‘I look at her and feel my heart piecing back together’ Mum opens up after welcoming baby daughter a year after losing her baby son

A mum has opened up about how the birth of her daughter helped her grieve for her baby son – who died almost one year before his sister was born.

Mum Mikhailla Glossat and her fiancé Edward were dealt a tragic blow when their son, Foxx, passed away just three days after his birth from the bacterial infection Group B Strep (GBS).

Writing in her blog about the heartbreaking experience, Mikhailla said: ‘It’s hard, reliving the memories over and over again. Questioning every part of my pregnancy and birth but trying not to blame myself. A year on, I don’t blame myself. I don’t blame anyone.’

My birth/Foxx's story is now on my blog. I wanted to remember it for all the good, before I shared the pain. I feel that these words below sums up perfectly our feelings. We are hurting, but we are staying strong. "When you're going to have a baby, it's like planning a fabulous vacation trip – to Italy. You buy a bunch of guide books and make your wonderful plans. The Coliseum. The Michelangelo David. The gondolas in Venice. You may learn some handy phrases in Italian. It's all very exciting. After months of eager anticipation, the day finally arrives. You pack your bags and off you go. Several hours later, the plane lands. The stewardess comes in and says, "Welcome to Holland." "Holland?!?" you say. "What do you mean Holland?? I signed up for Italy! I'm supposed to be in Italy. All my life I've dreamed of going to Italy." But there's been a change in the flight plan. They've landed in Holland and there you must stay. The important thing is that they haven't taken you to a horrible, disgusting, filthy place, full of pestilence, famine and disease. It's just a different place. So you must go out and buy new guide books. And you must learn a whole new language. And you will meet a whole new group of people you would never have met. It's just a different place. It's slower-paced than Italy, less flashy than Italy. But after you've been there for a while and you catch your breath, you look around…. and you begin to notice that Holland has windmills….and Holland has tulips. Holland even has Rembrandts. But everyone you know is busy coming and going from Italy… and they're all bragging about what a wonderful time they had there. And for the rest of your life, you will say "Yes, that's where I was supposed to go. That's what I had planned." And the pain of that will never, ever, ever, ever go away… because the loss of that dream is a very very significant loss. But… if you spend your life mourning the fact that you didn't get to Italy, you may never be free to enjoy the very special, the very lovely things … about Holland." #groupbstrep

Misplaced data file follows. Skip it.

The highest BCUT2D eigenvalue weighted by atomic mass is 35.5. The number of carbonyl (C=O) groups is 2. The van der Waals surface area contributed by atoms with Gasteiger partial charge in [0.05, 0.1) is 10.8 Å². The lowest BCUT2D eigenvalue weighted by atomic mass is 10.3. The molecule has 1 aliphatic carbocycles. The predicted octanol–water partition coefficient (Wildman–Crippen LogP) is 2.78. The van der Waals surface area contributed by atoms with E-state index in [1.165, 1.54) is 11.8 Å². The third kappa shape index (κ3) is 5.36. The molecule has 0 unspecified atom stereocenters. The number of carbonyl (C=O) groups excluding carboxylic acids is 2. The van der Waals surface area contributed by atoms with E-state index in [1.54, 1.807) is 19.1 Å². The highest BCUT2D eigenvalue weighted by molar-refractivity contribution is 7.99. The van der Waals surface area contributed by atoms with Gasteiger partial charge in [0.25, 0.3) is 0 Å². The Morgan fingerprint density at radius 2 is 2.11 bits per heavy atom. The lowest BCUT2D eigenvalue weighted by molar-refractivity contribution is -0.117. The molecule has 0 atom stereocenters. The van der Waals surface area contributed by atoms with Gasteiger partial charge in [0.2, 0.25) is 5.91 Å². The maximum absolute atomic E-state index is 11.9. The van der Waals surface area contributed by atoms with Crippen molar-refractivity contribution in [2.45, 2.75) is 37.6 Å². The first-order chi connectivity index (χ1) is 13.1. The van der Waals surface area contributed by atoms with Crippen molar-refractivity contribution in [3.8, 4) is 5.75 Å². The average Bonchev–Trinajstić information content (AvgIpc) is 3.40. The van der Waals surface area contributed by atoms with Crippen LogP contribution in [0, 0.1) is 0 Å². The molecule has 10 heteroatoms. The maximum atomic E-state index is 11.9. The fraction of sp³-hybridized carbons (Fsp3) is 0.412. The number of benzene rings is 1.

A post shared by Mikhailla (@mikhailla) on

The mum continued to explain what happened, saying she was tested for the condition, but the test came back negative.

‘Five hours after birth he presented ill after all initial vitals showing he was healthy and perfect. He was admitted to NICU and put on antibiotics and shortly after began fighting for his life. Three days later he lost that fight. I have felt pain but nothing can compare to the pain of losing your own child before they even have a chance’, she wrote.

But just one month later, Mikhailla discovered she was expecting again and just 14 days before what would have been her son’s first birthday, she gave birth to daughter Elle Fitzgerald.

‘I look at her and feel my heart piecing back together. It was life’s way of helping me to grieve because it was allowing me to still be present with my emotions of the loss of our son before beginning to enjoy the pregnancy with our daughter’, she told Daily Mail.

‘Every now and again I would feel her kick though at unexpected times and I remember sometimes sitting in my chair at work and a tear rolling down my face not with sadness but pure happiness because for the first time I was feeling joy through all this pain.’

Understandably, Mikhailla revealed that she felt a ‘little nervous’ and ‘anxious’ through certain stages of her second pregnancy.

She added: ‘It was an easy going pregnancy with everything going well but some little nervous things along the way. At 30 weeks I felt a change in movements and became anxious. I think you just become open to the fact that there is so much that can go wrong and it does make you more nervous knowing you’ve been exposed to the worst kind of pain before… you really fear feeling that again.’